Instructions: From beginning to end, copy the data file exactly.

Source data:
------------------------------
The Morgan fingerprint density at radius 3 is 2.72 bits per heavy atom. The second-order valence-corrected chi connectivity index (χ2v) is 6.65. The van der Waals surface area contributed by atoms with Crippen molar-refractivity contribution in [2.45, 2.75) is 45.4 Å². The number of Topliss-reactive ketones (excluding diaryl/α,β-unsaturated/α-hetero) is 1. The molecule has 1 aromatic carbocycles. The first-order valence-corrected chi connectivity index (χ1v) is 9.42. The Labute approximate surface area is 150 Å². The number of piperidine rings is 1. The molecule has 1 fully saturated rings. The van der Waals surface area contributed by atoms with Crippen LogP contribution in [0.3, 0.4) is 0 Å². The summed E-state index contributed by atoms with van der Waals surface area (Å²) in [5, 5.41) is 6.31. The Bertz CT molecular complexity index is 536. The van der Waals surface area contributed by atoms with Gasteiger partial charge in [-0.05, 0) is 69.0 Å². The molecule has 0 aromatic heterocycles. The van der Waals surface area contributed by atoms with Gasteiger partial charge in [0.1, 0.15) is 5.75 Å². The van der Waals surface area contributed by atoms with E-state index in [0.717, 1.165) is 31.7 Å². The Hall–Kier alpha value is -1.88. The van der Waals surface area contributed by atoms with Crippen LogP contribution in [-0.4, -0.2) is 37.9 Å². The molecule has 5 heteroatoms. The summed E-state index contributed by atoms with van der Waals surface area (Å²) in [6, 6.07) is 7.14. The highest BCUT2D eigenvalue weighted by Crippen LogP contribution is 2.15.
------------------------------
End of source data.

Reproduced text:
The Morgan fingerprint density at radius 3 is 2.72 bits per heavy atom. The second-order valence-corrected chi connectivity index (χ2v) is 6.65. The van der Waals surface area contributed by atoms with Crippen molar-refractivity contribution in [2.45, 2.75) is 45.4 Å². The number of Topliss-reactive ketones (excluding diaryl/α,β-unsaturated/α-hetero) is 1. The molecule has 1 aromatic carbocycles. The first-order valence-corrected chi connectivity index (χ1v) is 9.42. The Labute approximate surface area is 150 Å². The number of piperidine rings is 1. The molecule has 1 fully saturated rings. The van der Waals surface area contributed by atoms with Crippen LogP contribution in [0.3, 0.4) is 0 Å². The summed E-state index contributed by atoms with van der Waals surface area (Å²) in [5, 5.41) is 6.31. The Bertz CT molecular complexity index is 536. The van der Waals surface area contributed by atoms with Gasteiger partial charge in [-0.05, 0) is 69.0 Å². The molecule has 0 aromatic heterocycles. The van der Waals surface area contributed by atoms with Gasteiger partial charge in [0.1, 0.15) is 5.75 Å². The van der Waals surface area contributed by atoms with E-state index in [0.717, 1.165) is 31.7 Å². The Hall–Kier alpha value is -1.88. The van der Waals surface area contributed by atoms with Crippen LogP contribution in [-0.4, -0.2) is 37.9 Å². The molecule has 5 heteroatoms. The summed E-state index contributed by atoms with van der Waals surface area (Å²) in [6, 6.07) is 7.14. The highest BCUT2D eigenvalue weighted by Crippen LogP contribution is 2.15.